In their study, the results of which now appear in the British Journal of Biomedical Science, the researchers collected mucus from common garden snails (Cornu aspersum) and found that it was able to inhibit various strains of P. aeruginosa that had come from individuals with cystic fibrosis-related infections.
“In previous work, we found that the mucus consistently and convincingly inhibited the growth of one species of bacterium P. aeruginosa, a tough bacterium that can cause disease, but it did not seem to work against other bacteria,” said Pitt.
“So, in this study,” she continued, “we tried all the control strains of P. aeruginosa we had available in the lab here at the university as well as five strains taken from patients with [cystic fibrosis] who had lung infections with this bacterium.”Pitt collaborated with researchers from King’s College London, U.K., to separate proteins from the snail mucus and then test each of them, controlling for antibacterial properties.
As a result, the investigators identified no fewer than four previously unknown proteins, of which three appeared to be effective against different bacterial strains. One of them, “the 37.4 kDa protein, to be named Aspernin,” the study paper explains, has strong antimicrobial properties and a lot of therapeutic potential.
Another two of the new proteins, which the team labeled “17.5 kDa” and “18.6 kDa,” are apparently able to attack infection-causing P. aeruginosa, in particular.“P. aeruginosa is a very important cause of lung infections in patients with [cystic fibrosis], and strains which are resistant to the most commonly used antibiotic treatments are becoming increasingly common,” Pitt emphasised, noting that for this reason, “a new antibiotic would be useful.”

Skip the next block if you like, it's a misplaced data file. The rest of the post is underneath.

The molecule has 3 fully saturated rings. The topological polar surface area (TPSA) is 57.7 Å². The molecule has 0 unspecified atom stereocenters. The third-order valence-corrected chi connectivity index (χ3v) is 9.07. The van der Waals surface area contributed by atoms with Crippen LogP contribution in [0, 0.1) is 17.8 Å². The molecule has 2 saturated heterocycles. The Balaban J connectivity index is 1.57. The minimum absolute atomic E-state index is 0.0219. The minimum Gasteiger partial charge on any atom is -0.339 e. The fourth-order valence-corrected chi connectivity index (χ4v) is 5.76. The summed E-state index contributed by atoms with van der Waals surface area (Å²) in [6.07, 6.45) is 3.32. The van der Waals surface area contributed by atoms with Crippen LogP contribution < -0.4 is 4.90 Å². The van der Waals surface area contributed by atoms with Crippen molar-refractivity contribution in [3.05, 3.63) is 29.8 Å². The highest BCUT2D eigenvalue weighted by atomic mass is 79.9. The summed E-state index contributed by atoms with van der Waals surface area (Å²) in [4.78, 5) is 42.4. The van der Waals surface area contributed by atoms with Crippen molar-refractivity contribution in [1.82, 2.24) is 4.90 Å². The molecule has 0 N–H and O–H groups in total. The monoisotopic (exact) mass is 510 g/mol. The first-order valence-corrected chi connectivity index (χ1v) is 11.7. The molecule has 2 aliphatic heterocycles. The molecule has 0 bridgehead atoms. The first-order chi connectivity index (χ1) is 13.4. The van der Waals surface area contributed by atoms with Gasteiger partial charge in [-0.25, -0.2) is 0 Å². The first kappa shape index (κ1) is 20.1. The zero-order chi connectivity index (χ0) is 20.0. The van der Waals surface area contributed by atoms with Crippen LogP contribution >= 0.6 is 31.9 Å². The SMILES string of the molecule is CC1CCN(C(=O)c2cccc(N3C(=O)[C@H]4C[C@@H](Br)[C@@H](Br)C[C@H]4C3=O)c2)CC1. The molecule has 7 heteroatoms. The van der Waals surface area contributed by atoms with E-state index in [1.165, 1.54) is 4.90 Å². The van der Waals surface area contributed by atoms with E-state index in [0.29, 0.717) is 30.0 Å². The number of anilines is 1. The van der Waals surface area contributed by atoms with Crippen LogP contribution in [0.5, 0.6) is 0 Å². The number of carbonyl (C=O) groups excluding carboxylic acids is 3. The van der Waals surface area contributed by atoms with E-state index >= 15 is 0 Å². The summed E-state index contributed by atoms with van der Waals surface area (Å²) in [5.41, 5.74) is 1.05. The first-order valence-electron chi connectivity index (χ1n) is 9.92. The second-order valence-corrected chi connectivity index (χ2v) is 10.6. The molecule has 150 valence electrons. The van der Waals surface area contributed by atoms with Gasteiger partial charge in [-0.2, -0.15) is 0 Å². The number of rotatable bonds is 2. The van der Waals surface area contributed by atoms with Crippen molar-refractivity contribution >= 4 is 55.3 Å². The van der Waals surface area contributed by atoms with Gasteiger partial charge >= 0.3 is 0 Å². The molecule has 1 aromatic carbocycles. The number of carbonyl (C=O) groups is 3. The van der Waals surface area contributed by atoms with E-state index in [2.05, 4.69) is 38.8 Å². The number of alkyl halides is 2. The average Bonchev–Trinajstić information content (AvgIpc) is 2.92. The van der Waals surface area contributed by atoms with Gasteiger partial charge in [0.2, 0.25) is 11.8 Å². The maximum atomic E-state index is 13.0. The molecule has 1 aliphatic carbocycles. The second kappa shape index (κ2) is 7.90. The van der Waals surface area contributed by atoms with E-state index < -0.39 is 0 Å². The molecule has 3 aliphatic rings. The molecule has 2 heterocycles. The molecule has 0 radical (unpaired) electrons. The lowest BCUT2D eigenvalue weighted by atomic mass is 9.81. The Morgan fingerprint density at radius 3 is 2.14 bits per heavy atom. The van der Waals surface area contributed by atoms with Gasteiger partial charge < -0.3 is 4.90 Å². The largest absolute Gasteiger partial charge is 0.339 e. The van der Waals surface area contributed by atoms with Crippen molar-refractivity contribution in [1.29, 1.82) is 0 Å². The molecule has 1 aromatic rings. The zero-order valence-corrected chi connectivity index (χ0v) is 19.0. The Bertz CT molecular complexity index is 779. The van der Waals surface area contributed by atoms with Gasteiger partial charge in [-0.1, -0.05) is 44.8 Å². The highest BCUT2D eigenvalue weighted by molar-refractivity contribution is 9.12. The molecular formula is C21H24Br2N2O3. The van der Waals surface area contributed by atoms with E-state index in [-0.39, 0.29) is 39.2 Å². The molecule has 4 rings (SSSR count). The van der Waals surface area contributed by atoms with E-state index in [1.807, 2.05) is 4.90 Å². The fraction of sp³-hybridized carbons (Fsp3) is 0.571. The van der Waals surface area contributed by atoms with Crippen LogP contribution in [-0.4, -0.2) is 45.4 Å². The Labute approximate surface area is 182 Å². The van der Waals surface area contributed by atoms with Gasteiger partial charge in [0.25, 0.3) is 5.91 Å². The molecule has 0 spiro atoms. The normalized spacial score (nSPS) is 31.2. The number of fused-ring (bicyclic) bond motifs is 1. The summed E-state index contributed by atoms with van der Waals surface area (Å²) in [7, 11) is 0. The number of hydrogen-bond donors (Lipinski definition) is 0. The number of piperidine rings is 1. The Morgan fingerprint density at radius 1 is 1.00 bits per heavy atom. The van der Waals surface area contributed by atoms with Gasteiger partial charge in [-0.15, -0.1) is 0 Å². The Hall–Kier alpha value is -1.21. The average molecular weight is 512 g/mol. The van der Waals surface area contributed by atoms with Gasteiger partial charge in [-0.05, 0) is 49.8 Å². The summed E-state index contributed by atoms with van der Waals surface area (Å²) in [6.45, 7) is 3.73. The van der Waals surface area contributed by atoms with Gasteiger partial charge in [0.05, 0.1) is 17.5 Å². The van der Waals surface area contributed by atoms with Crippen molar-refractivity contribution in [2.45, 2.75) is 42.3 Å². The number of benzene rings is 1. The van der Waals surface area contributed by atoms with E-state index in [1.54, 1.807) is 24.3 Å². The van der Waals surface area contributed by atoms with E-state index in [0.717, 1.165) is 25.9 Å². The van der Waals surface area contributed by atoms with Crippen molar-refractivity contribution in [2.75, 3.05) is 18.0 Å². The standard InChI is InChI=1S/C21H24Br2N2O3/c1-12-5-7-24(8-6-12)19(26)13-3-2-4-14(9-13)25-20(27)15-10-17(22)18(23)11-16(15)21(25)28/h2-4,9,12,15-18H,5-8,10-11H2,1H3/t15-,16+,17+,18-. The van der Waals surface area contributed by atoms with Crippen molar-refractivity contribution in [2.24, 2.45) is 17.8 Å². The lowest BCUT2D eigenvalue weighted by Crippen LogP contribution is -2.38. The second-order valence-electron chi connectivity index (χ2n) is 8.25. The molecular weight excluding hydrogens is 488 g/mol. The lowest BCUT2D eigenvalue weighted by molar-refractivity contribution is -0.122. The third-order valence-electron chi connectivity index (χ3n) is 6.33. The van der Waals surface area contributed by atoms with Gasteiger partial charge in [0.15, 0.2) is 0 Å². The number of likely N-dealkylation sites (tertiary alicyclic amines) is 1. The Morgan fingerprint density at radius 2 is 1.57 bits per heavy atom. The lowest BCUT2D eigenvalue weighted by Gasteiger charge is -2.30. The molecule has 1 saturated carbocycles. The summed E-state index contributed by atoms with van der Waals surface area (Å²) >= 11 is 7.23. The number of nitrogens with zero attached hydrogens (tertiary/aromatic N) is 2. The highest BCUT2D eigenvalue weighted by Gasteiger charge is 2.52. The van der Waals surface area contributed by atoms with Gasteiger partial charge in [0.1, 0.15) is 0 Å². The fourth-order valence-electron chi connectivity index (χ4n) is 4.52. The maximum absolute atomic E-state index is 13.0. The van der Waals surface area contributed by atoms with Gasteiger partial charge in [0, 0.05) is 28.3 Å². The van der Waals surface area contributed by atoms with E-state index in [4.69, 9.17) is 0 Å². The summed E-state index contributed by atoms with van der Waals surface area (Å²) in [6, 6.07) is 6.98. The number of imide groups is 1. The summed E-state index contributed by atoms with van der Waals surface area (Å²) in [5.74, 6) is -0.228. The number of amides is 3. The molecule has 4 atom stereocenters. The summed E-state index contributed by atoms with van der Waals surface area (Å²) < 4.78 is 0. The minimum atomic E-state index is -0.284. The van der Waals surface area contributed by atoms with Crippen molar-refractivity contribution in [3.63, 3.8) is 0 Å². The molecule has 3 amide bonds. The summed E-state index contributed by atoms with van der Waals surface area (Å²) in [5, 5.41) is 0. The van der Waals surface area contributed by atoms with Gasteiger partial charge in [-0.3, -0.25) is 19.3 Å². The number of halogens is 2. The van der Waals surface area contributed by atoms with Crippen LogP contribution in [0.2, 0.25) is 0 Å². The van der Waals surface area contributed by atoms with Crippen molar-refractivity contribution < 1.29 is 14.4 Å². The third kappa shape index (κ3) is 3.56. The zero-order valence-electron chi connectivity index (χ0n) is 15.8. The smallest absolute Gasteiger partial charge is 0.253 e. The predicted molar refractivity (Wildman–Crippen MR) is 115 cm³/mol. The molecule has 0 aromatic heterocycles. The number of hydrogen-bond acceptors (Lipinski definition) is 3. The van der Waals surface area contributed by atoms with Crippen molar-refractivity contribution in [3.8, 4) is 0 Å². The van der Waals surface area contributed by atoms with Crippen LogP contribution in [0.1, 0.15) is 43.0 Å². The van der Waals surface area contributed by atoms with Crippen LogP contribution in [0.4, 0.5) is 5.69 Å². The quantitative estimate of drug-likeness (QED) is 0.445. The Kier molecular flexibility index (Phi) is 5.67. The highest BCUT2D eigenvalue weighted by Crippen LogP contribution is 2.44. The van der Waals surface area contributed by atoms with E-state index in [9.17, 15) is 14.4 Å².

The current discoveries open up new possibilities for therapeutic approaches, and the researchers are hopeful that, in the future, they may be able to work the proteins with healing potential into novel treatments.“If we can make the proteins artificially in the lab, we can try and work out what they are doing to the bacterium. We think that it might be possible to incorporate the purified protein into a cream to treat deep burn wounds and possibly an aerosol to treat lung infections,” said Pitt.
Snail venom key to faster-acting insulin
A study of the crystalline 3-D structure of insulin extracted from the venom of a marine snail reveals a potential way to make insulin for the treatment of diabetes act more rapidly.The venom of the marine cone snail contains fast-acting insulin that puts its prey into hypoglycemic shock.
Researchers from Australia and the United States have discovered that the venom of Conus geographus contains a highly efficient natural protein – called Con-Ins G1 – that operates faster than human insulin.They also found that the protein is able to bind to human insulin receptors, suggesting it could work as a treatment for diabetes.
The team reported the findings in the journal Nature Structural & Molecular Biology.
Diabetes is where the body either does not make enough insulin (type 1 diabetes) or cannot use it properly (type 2 diabetes).
The body needs insulin to allow blood sugar (glucose) to enter cells for use as energy. If the body has insufficient insulin, or loses the ability to use it properly, the sugar builds up in the blood. High blood sugar can lead to blindness, kidney failure, heart disease, stroke, and amputation of toes, feet, or legs.